Winter is approaching and for many people that means it’s time to GO home by LEAVING home. Huh?
Having a second home allows many Americans the opportunity to call two places “home” while having two very different experiences.
If you’re a homeowner, chances are you’ve thought about the idea of having a second home. But what is it that makes having a second home so appealing? There are plenty of reasons why people choose to buy a second home—some people use their vacation property as an escape from their busy lives, while others use them as places where they can live when the weather is too cold or hot in their primary residence.
Owning a second home or vacation property can be incredibly rewarding, but it can also be an investment that takes a lot of work to get right. If you’re considering buying a second home, here are some things to think about:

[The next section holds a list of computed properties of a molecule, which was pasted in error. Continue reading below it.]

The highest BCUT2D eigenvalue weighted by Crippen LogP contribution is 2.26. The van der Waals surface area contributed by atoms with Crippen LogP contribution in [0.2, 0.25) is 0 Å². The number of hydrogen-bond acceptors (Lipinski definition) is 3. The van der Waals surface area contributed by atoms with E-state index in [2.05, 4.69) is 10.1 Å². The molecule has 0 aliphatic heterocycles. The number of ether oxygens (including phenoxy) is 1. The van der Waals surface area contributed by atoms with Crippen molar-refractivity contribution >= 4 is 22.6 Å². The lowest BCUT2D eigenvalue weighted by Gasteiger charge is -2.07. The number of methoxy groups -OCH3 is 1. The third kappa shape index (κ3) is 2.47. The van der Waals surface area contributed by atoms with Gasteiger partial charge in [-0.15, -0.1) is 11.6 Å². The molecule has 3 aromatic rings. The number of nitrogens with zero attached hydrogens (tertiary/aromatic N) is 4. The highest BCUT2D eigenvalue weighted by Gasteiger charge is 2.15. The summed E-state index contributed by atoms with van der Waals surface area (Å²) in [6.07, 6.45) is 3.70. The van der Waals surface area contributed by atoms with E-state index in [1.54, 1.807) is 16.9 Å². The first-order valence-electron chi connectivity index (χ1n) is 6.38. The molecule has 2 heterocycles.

* What kind of lifestyle do you want? Do you want to spend your time in the city, or do you want to be somewhere more rural?
* How much will it cost? What are the fees for maintaining and operating the property like?
* Is there value in having a second home? Will it give you peace of mind when things aren’t going well in your primary location (or vice versa), or will it just end up costing more than it’s worth?
But most importantly, where should your second home be?
Where Are People Moving To?
In January 2022 Forbes reported that the “Demand for second homes was up 77% from pre-pandemic levels” and said, “there’s still a lot more interest in second homes than there was before the pandemic, as buyers make the transition to remote work permanent.”
But where is everyone going? Here are some of the most popular second home destinations in the US according to Advisor Smith.
– Arizona – There is more accessible land, and the houses are larger. Arizona is renowned for its wonderful weather, mild winters, breathtaking scenery, a profusion of employment opportunities, and reasonable cost of living.
– Florida – With low housing, no income tax, and pleasant weather, Florida is always a desirable area to relocate.